Cardiopulmonary Bypass And Procurement

Finally, as mentioned in the section on "Lung Preservation", distant organ procurement for heart and lung transplantation can be accomplished by the induction of profound hypothermic circulatory arrest afforded by cardiopulmonary bypass. In the Harefield experience, blood cardioplegia is administered prior to harvesting the heart-lung block which has been cooled to 8°C. The heart-lung block is stored in hypothermic donor blood for transport. Although much more cumbersome than preservative flush-storage, this technique was simplified by the advent of portable cardiopulmonary bypass.34

Perfusate-Storage Vehicle

During organ procurement and storage, ATP depletion and subsequent decreased activity of Na+-K+ ATPase allows an influx of extracellular Na+, Ca2+ and water, an efflux of intracellular K+ and Mg2+, with myocyte edema formation. Adenosine derived from the catabolism of ATP is further metabolized to xanthine and hypoxanthine, prerequisites to the formation of oxygen free radicals during the oxidative respiratory burst following reperfusion. Additionally, the intracellu-lar adenylate pool decreases as nonphosphorylated nucleotide precursors freely cross the cell membrane and escape into the extracellular mileu. A goal of all preservation solutions currently in clinical use is the prevention of this untoward ionic redistribution.35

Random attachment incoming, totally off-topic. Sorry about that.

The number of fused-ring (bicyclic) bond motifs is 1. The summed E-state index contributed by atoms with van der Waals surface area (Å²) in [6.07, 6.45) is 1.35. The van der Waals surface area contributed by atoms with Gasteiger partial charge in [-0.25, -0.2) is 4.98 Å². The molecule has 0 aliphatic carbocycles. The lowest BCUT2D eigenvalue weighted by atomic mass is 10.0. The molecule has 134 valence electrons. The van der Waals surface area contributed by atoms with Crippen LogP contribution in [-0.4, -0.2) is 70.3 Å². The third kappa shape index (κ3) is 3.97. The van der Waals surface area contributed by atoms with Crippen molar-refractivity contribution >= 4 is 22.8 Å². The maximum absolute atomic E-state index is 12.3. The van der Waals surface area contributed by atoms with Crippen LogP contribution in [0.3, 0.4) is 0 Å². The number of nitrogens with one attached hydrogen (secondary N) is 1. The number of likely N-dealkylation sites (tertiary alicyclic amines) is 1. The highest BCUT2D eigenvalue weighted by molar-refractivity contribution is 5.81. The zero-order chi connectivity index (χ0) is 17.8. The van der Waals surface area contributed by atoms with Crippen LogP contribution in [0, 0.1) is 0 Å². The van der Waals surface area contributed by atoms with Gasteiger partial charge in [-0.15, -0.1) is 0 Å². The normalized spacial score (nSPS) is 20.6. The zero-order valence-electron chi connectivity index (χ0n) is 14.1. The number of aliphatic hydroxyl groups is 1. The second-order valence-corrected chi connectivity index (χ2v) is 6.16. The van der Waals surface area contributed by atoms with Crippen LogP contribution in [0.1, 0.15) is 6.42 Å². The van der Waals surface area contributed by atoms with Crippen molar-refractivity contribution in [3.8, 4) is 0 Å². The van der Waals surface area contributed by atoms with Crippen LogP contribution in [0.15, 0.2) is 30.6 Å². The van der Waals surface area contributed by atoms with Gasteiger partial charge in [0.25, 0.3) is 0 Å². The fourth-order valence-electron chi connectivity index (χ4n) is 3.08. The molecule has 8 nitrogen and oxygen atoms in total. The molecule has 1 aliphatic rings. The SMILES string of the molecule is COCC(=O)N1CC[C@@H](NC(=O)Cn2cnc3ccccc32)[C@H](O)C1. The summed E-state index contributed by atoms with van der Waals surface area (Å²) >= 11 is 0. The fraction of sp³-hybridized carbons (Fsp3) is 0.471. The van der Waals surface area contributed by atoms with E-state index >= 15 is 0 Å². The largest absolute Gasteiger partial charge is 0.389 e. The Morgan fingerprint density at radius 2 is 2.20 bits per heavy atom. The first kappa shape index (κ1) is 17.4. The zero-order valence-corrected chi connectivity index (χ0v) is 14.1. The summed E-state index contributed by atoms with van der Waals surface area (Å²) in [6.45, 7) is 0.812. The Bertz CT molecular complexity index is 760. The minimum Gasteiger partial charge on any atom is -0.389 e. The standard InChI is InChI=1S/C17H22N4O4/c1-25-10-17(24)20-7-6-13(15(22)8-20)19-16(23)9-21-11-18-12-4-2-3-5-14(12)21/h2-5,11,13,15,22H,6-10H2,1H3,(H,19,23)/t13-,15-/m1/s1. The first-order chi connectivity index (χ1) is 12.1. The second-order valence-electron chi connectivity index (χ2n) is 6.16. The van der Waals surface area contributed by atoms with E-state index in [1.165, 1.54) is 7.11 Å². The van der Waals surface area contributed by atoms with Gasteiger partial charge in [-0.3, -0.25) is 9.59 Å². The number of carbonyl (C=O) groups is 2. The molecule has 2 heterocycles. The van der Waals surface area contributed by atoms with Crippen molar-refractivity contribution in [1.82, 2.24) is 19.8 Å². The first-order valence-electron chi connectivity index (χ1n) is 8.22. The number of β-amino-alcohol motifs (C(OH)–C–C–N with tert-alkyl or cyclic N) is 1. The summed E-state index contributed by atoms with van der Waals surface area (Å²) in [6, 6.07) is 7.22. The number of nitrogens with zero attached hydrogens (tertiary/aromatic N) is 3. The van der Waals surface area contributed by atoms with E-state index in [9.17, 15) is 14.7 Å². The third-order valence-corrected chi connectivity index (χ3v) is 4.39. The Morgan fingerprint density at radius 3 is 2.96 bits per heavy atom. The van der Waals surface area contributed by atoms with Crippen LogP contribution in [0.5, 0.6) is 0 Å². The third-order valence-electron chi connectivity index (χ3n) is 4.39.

The ideal perfusate for the induction of cardioplegic arrest and subsequent preservation is uncertain. The optimal ionic composition is partially temperature dependent, as well, in order to avoid the paradoxical effects of totally acalcemic solutions.36 Blood contains physiologic concentrations of calcium as well as an extracellular type ionic composition. Blood based cardioplegia strategies support the notion that blood is an excellent physiologic vehicle with favorable oncotic, buffering, antioxidant, substrate delivery, and oxygen transport capabilities, is readily available and is superior to crystalloid asanguinous cardioplegia.37 An attempt to modify intracellular preservation solutions (e.g., St. Thomas, Euro-Collins) by the addition of impermeants, oncotic agents, metabolic substrates, ATP precursors and antioxidants was the goal of the development of the UW solution, in an effort to mimic the favorable effects of blood.

Although there continues to be regional variation worldwide over the preferred perfusate for simple flush-storage, the balance of clinical series and experimental reports favors intracellular solutions, specifically the University of Wisconsin solution, over other extracellular solutions.38 Nonetheless, a number of studies have used UW solution bases with single compound deletions, substitutions, or additions in an attempt to identify the importance of the different components to clinical heart transplantation.39-42

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